MIRIAM 16– I promised that I would have written today’s diary for somebody else. That it would have been an Italian story different from mine and yours, dear Andre.
Today my diary is Susy’s diary.
The first thing Susy will do, as soon as this is over, is going back home. An infinite crowd of people will run down the street, happy (just like we did when we won the World Cup back in 2006, and I dare to say even happier), they will fill the squares, hug and kiss until dawn.
I know in real life it won’t happen this way, I know that even with the virus defeated we will still have to be careful and cautious for a while. But that is just my mind wandering, and when it wanders, my mind doesn’t care about safety distances or any other caution.
Susy will walk upstream through that crazy broken joy, she will walk happy, deeply happy, but also deeply tired.
Tired of seeing suffering so up-close, tired of fearing for her life, tired of having to question her certainties for days, months. Tired of gloves, medical masks, sleepless nights and never-ending shifts. But happy because when everyone will be out in the streets celebrating, she will finally be able to go home, enjoying the quiet of those four walls, the sweet certainty of the daily routine, the laziness of a few days of deserved rest the hospital will allow her as a thank you for never giving up.
Susy, faceless heroine, will shut the front door behind her back and will let go to her first awaited, craved, deserved tears of joy.
ANDREA 16 – I’m following your theory of the contrary, Miri. These days we have been thinking a lot about the things we miss. Today, instead, I’ve been thinking about what the Coronavirus gave me: the human dimension of my colleagues.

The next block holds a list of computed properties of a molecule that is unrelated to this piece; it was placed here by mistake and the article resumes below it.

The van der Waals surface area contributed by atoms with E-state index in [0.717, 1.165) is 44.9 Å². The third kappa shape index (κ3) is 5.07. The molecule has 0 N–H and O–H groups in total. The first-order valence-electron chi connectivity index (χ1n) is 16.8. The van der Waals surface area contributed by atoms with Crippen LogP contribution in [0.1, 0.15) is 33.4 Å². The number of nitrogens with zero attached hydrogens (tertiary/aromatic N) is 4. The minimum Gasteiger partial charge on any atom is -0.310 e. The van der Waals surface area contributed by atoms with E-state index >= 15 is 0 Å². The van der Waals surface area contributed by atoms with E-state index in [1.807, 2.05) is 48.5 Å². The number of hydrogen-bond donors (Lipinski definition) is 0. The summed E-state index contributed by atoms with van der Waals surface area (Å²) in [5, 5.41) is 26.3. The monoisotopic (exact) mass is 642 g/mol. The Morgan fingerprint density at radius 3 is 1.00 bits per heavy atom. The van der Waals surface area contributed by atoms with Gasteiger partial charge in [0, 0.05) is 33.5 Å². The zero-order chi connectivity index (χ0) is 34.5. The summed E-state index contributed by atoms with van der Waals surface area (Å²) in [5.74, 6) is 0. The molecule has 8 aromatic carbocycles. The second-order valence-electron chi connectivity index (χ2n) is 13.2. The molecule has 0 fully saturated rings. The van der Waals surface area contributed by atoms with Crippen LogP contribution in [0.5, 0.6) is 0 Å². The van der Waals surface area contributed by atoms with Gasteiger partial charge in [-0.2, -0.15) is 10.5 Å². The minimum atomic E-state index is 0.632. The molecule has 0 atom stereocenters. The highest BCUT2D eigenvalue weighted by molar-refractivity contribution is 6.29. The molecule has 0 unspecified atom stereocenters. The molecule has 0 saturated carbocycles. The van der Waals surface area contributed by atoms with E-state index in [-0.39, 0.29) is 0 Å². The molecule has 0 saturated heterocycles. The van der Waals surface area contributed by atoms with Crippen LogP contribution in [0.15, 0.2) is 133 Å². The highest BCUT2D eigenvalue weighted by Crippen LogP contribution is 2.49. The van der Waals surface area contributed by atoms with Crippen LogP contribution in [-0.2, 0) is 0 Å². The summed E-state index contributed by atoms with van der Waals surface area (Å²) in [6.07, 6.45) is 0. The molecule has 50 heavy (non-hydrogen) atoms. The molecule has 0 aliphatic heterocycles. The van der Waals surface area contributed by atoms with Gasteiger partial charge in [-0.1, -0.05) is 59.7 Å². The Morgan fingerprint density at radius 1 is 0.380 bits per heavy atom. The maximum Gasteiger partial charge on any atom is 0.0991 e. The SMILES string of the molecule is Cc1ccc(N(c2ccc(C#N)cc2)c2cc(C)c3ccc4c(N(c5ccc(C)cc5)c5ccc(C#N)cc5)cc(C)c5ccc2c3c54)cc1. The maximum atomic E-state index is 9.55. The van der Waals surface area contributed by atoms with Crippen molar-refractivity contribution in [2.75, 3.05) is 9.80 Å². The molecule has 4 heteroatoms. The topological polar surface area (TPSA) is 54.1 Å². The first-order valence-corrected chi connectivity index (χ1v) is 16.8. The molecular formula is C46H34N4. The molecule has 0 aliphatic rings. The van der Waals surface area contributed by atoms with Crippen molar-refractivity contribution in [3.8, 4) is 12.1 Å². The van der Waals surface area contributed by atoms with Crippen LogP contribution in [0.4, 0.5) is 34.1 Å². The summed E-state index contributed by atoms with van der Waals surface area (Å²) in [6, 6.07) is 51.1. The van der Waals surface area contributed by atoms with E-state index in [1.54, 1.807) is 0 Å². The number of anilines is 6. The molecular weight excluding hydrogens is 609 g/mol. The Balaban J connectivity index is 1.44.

It’s not like they were aliens before, for goodness sake, but the lockdown forced us to shut the front door of our homes and to open them up via Skype; the virus isolated our children but at the same time it forced us to introduce them to everyone, every day, through their voices, their sweet intrusions, their homework and the revisions of the grammar, the multiplication tables, and the rainbows to show the teachers at the end of the day. And so through a camera that shows me a closeup of my colleagues faces, I see them, all striking the same pose (as your director would say) but all different from one another. Without make up, without a suit or a tie, professionals and moms, professionals and dads. Men and women. Not just managers. Human beings.
And I notice the differences between one another not through their writing style or their manners during a meeting, but looking across their closeup: their homes and their styles speak of the worlds they have built during the same years in which they were coming to work at 9am. And I find “consultants” and the white walls behind them, and all they care about is the crux of the matter of a call that starts and ends with the topic of the day. E I find “creatives” asking “how are